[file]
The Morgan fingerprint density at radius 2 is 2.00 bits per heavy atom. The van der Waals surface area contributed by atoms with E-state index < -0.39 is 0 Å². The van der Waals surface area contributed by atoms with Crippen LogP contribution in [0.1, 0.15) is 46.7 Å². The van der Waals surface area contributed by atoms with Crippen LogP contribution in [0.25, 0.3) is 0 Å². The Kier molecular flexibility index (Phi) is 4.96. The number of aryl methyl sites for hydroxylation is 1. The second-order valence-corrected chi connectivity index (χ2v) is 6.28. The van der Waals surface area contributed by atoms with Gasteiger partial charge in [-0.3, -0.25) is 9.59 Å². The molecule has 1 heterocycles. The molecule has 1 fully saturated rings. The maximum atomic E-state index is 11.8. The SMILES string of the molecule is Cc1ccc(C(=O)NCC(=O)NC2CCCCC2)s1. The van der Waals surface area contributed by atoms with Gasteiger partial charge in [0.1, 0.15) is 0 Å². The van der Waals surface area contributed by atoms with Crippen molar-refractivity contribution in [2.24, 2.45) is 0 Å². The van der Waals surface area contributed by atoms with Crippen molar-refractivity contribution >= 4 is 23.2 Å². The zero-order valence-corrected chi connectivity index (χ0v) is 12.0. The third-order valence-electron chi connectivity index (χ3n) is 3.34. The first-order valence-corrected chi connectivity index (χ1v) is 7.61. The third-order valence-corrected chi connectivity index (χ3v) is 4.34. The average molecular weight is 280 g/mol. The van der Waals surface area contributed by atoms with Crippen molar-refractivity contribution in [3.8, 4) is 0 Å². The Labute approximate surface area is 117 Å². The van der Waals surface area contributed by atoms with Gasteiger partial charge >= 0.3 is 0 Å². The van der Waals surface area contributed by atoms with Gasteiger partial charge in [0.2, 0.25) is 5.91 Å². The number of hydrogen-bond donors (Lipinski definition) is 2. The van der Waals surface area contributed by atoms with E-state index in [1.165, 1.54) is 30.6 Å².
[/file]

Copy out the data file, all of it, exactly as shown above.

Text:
The Morgan fingerprint density at radius 2 is 2.00 bits per heavy atom. The van der Waals surface area contributed by atoms with E-state index < -0.39 is 0 Å². The van der Waals surface area contributed by atoms with Crippen LogP contribution in [0.1, 0.15) is 46.7 Å². The van der Waals surface area contributed by atoms with Crippen LogP contribution in [0.25, 0.3) is 0 Å². The Kier molecular flexibility index (Phi) is 4.96. The number of aryl methyl sites for hydroxylation is 1. The second-order valence-corrected chi connectivity index (χ2v) is 6.28. The van der Waals surface area contributed by atoms with Gasteiger partial charge in [-0.3, -0.25) is 9.59 Å². The molecule has 1 heterocycles. The molecule has 1 fully saturated rings. The maximum atomic E-state index is 11.8. The SMILES string of the molecule is Cc1ccc(C(=O)NCC(=O)NC2CCCCC2)s1. The van der Waals surface area contributed by atoms with Gasteiger partial charge in [0.1, 0.15) is 0 Å². The van der Waals surface area contributed by atoms with Crippen molar-refractivity contribution in [2.24, 2.45) is 0 Å². The van der Waals surface area contributed by atoms with Crippen molar-refractivity contribution >= 4 is 23.2 Å². The zero-order valence-corrected chi connectivity index (χ0v) is 12.0. The third-order valence-electron chi connectivity index (χ3n) is 3.34. The first-order valence-corrected chi connectivity index (χ1v) is 7.61. The third-order valence-corrected chi connectivity index (χ3v) is 4.34. The average molecular weight is 280 g/mol. The van der Waals surface area contributed by atoms with Crippen molar-refractivity contribution in [3.8, 4) is 0 Å². The Labute approximate surface area is 117 Å². The van der Waals surface area contributed by atoms with Gasteiger partial charge >= 0.3 is 0 Å². The van der Waals surface area contributed by atoms with Gasteiger partial charge in [0.2, 0.25) is 5.91 Å². The number of hydrogen-bond donors (Lipinski definition) is 2. The van der Waals surface area contributed by atoms with E-state index in [1.165, 1.54) is 30.6 Å².